If there is anyone who seems ‘heroic’ in Heartbreak House it is the old sea-captain. This character embodies Shaw’s own hardscrabble musings.  His harsh truism come with a tinge of  resignation. This isn’t Henry V. This is Richard II with Richard III’s swagger.  It should be noted that author possess the modern sense of irony by saddling his ‘superman’ with a serious drinking problem and the name “Shotover”; in addition he has such blind narcism that he fails to even acknowledge his opponents. Actually the adversaries are created out of whole-cloth with the actual person in front of him transforming into a bemused stand-in.  His daughter is not his daughter - until she is. The singer’s father is always a complete stranger with a similar name. Note that Capt. Shotover, in allegiance to the modern day survivalists, has his dynamite... just in case. He understands the world and knows he has lost... but he isn’t defeated. At this point it is interesting to compare his witticisms with Oscar Wilde’s:

G. B. Shaw: Old men are dangerous: it doesn't matter to them what is going to happen to the world.
-Capt. Shotover, Heartbreak House

Oscar Wilde: Men become old, but they never become good.
 -Duchess of Berwick, “Lady Windermere's Fan”

G. B. Shaw: When our relatives are at home, we have to think of all their good points or it would be impossible to endure them. But when they are away, we console ourselves for their absence by dwelling on their vices.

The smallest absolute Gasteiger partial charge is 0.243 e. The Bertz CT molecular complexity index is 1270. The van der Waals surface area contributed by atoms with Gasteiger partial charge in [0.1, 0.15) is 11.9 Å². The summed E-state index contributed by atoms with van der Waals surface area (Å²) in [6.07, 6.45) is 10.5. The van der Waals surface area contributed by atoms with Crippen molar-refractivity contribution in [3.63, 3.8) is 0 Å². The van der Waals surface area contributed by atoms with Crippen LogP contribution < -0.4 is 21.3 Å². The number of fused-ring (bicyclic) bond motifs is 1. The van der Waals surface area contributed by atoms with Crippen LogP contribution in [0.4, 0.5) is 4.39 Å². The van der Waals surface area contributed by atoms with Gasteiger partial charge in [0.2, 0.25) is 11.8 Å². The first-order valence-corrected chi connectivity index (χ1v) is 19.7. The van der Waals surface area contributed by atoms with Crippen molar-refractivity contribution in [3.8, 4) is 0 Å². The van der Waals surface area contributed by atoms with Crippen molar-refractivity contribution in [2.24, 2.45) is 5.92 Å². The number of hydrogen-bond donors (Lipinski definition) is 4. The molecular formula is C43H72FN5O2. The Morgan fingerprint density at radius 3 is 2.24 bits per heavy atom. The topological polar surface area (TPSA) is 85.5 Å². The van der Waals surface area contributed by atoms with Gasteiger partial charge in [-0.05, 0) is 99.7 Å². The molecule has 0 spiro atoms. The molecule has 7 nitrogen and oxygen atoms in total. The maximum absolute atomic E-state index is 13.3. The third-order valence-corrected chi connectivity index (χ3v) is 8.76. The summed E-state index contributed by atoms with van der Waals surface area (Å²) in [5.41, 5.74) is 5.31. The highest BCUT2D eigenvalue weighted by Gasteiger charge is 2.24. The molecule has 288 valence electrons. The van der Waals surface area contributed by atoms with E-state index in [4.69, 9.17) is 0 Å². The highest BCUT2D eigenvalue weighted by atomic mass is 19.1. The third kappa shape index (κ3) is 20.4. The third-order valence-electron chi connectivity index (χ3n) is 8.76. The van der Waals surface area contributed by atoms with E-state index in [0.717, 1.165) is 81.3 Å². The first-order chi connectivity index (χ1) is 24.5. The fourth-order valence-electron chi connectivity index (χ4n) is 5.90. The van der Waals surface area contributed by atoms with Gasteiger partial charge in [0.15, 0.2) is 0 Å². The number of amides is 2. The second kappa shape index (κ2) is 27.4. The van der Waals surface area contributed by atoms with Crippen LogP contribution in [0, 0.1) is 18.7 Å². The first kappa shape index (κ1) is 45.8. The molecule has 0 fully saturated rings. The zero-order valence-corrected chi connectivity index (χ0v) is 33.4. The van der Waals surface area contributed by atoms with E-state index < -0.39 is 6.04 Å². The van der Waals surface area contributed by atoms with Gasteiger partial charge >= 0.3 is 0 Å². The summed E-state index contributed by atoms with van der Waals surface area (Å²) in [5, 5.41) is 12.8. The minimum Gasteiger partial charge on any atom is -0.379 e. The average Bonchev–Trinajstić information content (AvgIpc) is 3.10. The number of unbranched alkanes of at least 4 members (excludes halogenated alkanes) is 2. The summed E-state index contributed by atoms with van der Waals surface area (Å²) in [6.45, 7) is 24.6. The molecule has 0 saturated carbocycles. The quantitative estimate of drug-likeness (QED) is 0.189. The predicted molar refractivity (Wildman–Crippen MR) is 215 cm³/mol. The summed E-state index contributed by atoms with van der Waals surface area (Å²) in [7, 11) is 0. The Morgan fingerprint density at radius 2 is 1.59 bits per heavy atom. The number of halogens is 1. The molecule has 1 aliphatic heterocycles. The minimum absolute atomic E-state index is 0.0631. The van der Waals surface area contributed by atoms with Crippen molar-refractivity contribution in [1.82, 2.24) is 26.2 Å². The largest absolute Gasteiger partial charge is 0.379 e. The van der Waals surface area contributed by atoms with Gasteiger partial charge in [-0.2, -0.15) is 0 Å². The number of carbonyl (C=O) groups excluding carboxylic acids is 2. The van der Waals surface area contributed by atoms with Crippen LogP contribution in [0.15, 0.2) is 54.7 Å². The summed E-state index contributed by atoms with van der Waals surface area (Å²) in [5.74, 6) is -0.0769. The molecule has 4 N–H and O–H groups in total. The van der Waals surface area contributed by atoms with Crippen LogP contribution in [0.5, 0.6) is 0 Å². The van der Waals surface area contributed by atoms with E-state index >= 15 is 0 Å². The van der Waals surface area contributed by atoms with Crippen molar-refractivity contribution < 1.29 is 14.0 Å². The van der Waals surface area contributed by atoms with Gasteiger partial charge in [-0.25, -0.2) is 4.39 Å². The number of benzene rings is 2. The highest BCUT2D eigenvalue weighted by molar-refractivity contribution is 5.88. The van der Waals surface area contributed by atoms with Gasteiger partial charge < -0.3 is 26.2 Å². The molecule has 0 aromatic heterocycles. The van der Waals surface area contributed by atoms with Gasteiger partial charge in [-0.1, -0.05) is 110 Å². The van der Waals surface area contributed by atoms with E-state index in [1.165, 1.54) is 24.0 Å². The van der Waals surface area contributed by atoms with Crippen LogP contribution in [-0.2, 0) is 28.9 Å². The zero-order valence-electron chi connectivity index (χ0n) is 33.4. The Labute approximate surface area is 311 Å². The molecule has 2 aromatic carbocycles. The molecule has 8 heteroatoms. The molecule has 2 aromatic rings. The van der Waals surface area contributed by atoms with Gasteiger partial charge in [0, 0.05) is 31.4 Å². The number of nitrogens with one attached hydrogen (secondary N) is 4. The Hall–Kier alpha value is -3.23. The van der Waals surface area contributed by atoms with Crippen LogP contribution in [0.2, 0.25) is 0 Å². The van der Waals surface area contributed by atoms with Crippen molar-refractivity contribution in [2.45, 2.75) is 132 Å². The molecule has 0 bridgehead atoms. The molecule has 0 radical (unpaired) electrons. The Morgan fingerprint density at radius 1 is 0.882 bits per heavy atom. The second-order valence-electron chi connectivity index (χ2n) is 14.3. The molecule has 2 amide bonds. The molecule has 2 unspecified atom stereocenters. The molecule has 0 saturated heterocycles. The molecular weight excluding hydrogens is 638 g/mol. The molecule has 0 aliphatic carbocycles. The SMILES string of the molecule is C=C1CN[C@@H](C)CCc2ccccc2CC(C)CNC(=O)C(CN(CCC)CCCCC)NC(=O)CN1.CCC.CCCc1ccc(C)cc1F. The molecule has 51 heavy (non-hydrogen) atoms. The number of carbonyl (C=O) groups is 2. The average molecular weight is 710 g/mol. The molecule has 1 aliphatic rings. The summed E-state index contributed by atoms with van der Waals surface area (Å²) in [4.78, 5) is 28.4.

-Hesione Hushabye, Heartbreak House

Oscar Wilde: Relations are simply a tedious pack of people who haven't got the remotest knowledge of how to live, nor the smallest instinct about when to die.
- Algernon Moncrieff,  The Importance of Being Earnest

In short: Shaw is clever and funny;  Wilde is funny and clever. The difference in their writing reflects the mirror images of the men’s personal habits: Shaw was a teetotaling vegan while Wilde was, well, wild. Shaw died a celebrated figure in the 1950s, six years shy of his 100th birthday. Wilde died broke at the turn of the century after fleeing England due to a sex scandal. Shaw’s rage at the ruling class is studied and pointed. Wilde had a different approach: “if you want to tell people the truth, make them laugh, otherwise they’ll kill you”. Ironically they killed him despite his good humor.  And Shaw survived despite his more direct lines of attack. In the end “Heartbreak House” has resonance but lacks tenderness. The kind of work that comes from someone who can give wonderful lectures on humanity - but never consummates a passionate relationship. Perhaps a better title would have been “Brain-break House”. This is not to say Shaw is cold - he is a keen observer. Unfortunately he failed to be a ‘player’ in manner of Wilde. The latter’s ability to genuinely feel the heartbreak makes for a stronger connection with the audience. Fortunately the players at the Unadilla had strong enough feeling to carry the day. Their hearts were in the right place... it showed. Perhaps they should consider walking on the Wilde-side. 

1 comment:

David Strong said...

Nicely done! It is a challenge for rural theater that operates on a shoe-string to let people know what they are doing. Your review is the first I heard that the play was being performed - only 10 miles away!
Very informative about Shaw and Wilde, as well.

What about starting a local, rural weekly newspaper that could feature your cultural commentary?